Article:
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Monday, June 10, 2013

Social Security with Lyme Disease/Related Disability

One of the biggest questions many Lyme sufferers or people with coinfections have is what to do now that they can't work, or haven't been working. I have not been able to answer much of these questions, or give further information. Recently someone emailed be an article to help give insight on what help is out there, and how to go about receiving that help, as posted below:

"Applying for Disability Benefits with Lyme Disease
Although Lyme disease can be quite debilitating, its affects on each patient are different. Additionally, because the symptoms of the condition can be quite pronounced at times, and go into relatively long periods of remission, it can be challenging to receive qualify for disability benefits through the Social Security Administration (SSA) for this condition.
Though difficult, it is possible to prove disability and get the benefits you need, if your Lyme disease is so severe that it prevents gainful employment for a period of 12 months or more or is expected to do so, given the extent and type of symptoms you experience.
SSA Disability Programs
The SSA has two disability programs for which you can potentially qualify with Lyme disease. The first, SSDI, or Social Security Disability Insurance, is a program designed for disabled workers. SSI, or Supplemental Security Income, is the second program, and it is a need-based benefits program designed to provide benefits to disabled workers and/or their dependents.
Basic Eligibility
To be eligible for SSDI and/or SSI, you must meet the basic medical requirements for proving disability. These include:
  • Having a medical condition that can be substantiated through standard medical means, meaning it must be proven with significant medical documentation and that documentation must satisfy the SSA’s evidence requirements.

  • Suffering from a disability that has been, or is reasonably expected to be, present for at least 12 months or which is terminal.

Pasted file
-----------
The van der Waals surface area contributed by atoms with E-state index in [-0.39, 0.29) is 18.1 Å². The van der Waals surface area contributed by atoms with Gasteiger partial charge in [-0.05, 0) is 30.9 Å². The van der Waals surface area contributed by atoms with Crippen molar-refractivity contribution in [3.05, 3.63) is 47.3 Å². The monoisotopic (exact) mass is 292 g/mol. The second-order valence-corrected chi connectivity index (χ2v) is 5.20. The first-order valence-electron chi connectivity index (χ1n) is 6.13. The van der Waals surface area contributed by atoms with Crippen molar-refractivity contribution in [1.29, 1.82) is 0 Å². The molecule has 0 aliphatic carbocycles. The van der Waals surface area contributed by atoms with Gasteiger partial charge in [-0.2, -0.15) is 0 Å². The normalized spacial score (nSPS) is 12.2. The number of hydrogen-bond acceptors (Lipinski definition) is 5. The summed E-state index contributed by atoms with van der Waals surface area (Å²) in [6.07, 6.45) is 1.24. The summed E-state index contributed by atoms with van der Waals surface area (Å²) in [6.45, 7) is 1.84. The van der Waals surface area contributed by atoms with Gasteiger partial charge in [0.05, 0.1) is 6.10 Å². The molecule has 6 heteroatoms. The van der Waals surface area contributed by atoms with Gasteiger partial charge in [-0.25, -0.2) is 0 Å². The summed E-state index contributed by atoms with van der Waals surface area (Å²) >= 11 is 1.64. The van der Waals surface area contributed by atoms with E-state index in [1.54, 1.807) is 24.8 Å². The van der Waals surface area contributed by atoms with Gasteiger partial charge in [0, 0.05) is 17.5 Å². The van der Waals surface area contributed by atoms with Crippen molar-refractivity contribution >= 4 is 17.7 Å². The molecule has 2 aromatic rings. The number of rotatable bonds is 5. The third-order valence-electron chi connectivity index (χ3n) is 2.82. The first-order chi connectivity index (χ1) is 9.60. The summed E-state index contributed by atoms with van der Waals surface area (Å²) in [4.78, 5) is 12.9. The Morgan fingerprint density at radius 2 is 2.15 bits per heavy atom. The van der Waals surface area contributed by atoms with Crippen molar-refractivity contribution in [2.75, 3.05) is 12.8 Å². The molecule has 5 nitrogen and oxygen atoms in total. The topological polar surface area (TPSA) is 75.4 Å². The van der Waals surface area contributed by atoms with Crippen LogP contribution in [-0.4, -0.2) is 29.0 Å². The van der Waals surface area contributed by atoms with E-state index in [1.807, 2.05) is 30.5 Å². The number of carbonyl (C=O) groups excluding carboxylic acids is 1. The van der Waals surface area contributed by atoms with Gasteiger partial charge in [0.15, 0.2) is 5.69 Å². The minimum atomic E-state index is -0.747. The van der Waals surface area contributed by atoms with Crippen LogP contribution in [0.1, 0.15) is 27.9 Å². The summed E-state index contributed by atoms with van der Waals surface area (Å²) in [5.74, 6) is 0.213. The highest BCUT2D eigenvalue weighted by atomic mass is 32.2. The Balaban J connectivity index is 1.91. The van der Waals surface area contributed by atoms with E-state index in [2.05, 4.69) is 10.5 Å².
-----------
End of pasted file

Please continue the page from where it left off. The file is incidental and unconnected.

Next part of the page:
• Your condition must prevent you from maintaining gainful employment in any job for which you would otherwise be qualified.
The previously listed basic eligibility requirements satisfy the medical portion of eligibility for SSDI and SSI; however, each program also has technical eligibility requirements.

Qualifying with Lyme Disease
To meet the SSA’s medical eligibility requirements, you must fully document the affects of your Lyme disease on your ability to work and your everyday abilities to complete tasks in your personal life as well. While the SSA has no dedicated listing for the condition under which you can qualify, there are multiple listings in the SSA’s Blue Book ( that may be applicable to your claim. This is because Lyme disease can have severe affects on multiple body systems.
To qualify with this condition, you must:
·         match a listed condition in terms of severity level
·         document that your residual functional capacity (RFC) is so limited that you qualify under a medical vocational allowance (MVA)
The following conditions may be ones that your Lyme disease application can match, provided you have the appropriate medical documentation to satisfy the SSA’s evidence requirements:
·         Musculoskeletal System – Section 1.00
·         Cardiovascular System – Section 4.00
·         Mental Disorders – Section 12.00
·         Inflammatory Arthritis – Section 14.09
It is also important to note that the SSA will take all of your symptoms under consideration when determining if you meet the eligibility requirements for receiving Social Security Disability (SSD). In other words, if your symptoms fall under more than one of these listings, the SSA will consider the medical evidence you provide in comparison to multiple listings.
Starting Your Application and Getting Help with Your Claim
If you are ready to begin your application, you have two options for getting started:
  • visit the SSA’s website, to start your application immediately,
  • contact your local SSA office, to schedule an in person interview during which your application will be completed.